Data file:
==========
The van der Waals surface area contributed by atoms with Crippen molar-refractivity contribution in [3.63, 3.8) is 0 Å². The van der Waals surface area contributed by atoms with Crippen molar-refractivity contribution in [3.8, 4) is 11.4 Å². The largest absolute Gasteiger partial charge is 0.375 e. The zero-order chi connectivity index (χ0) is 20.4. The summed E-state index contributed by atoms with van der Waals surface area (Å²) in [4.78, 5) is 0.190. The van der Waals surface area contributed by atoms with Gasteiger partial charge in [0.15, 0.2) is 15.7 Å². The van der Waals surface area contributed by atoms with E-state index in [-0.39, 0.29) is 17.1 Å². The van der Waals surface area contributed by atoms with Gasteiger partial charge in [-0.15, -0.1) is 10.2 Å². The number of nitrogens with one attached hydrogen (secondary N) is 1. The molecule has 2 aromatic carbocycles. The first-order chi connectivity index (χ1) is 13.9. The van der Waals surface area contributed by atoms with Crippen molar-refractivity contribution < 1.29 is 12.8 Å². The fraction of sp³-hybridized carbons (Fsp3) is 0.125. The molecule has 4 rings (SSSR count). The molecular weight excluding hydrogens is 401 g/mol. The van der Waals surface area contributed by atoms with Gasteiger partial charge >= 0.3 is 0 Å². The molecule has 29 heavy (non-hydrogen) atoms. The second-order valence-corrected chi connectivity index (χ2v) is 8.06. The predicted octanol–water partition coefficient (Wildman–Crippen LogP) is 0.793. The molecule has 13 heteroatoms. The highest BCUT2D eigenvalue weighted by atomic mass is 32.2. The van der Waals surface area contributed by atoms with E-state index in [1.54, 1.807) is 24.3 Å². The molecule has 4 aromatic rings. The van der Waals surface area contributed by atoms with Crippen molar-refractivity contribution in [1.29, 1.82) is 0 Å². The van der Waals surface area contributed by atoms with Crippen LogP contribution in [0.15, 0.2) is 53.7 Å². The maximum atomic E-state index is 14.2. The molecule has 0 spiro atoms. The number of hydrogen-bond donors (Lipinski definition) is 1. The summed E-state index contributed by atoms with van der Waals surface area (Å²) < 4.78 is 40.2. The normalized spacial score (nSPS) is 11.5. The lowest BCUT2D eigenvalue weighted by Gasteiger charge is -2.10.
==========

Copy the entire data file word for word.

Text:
The van der Waals surface area contributed by atoms with Crippen molar-refractivity contribution in [3.63, 3.8) is 0 Å². The van der Waals surface area contributed by atoms with Crippen molar-refractivity contribution in [3.8, 4) is 11.4 Å². The largest absolute Gasteiger partial charge is 0.375 e. The zero-order chi connectivity index (χ0) is 20.4. The summed E-state index contributed by atoms with van der Waals surface area (Å²) in [4.78, 5) is 0.190. The van der Waals surface area contributed by atoms with Gasteiger partial charge in [0.15, 0.2) is 15.7 Å². The van der Waals surface area contributed by atoms with E-state index in [-0.39, 0.29) is 17.1 Å². The van der Waals surface area contributed by atoms with Gasteiger partial charge in [-0.15, -0.1) is 10.2 Å². The number of nitrogens with one attached hydrogen (secondary N) is 1. The molecule has 2 aromatic carbocycles. The first-order chi connectivity index (χ1) is 13.9. The van der Waals surface area contributed by atoms with Crippen molar-refractivity contribution < 1.29 is 12.8 Å². The fraction of sp³-hybridized carbons (Fsp3) is 0.125. The molecule has 4 rings (SSSR count). The molecular weight excluding hydrogens is 401 g/mol. The van der Waals surface area contributed by atoms with Gasteiger partial charge >= 0.3 is 0 Å². The molecule has 29 heavy (non-hydrogen) atoms. The second-order valence-corrected chi connectivity index (χ2v) is 8.06. The predicted octanol–water partition coefficient (Wildman–Crippen LogP) is 0.793. The molecule has 13 heteroatoms. The highest BCUT2D eigenvalue weighted by atomic mass is 32.2. The van der Waals surface area contributed by atoms with E-state index in [1.54, 1.807) is 24.3 Å². The molecule has 4 aromatic rings. The van der Waals surface area contributed by atoms with Crippen molar-refractivity contribution in [1.29, 1.82) is 0 Å². The van der Waals surface area contributed by atoms with Crippen LogP contribution in [0.15, 0.2) is 53.7 Å². The maximum atomic E-state index is 14.2. The molecule has 0 spiro atoms. The number of hydrogen-bond donors (Lipinski definition) is 1. The summed E-state index contributed by atoms with van der Waals surface area (Å²) < 4.78 is 40.2. The normalized spacial score (nSPS) is 11.5. The lowest BCUT2D eigenvalue weighted by Gasteiger charge is -2.10.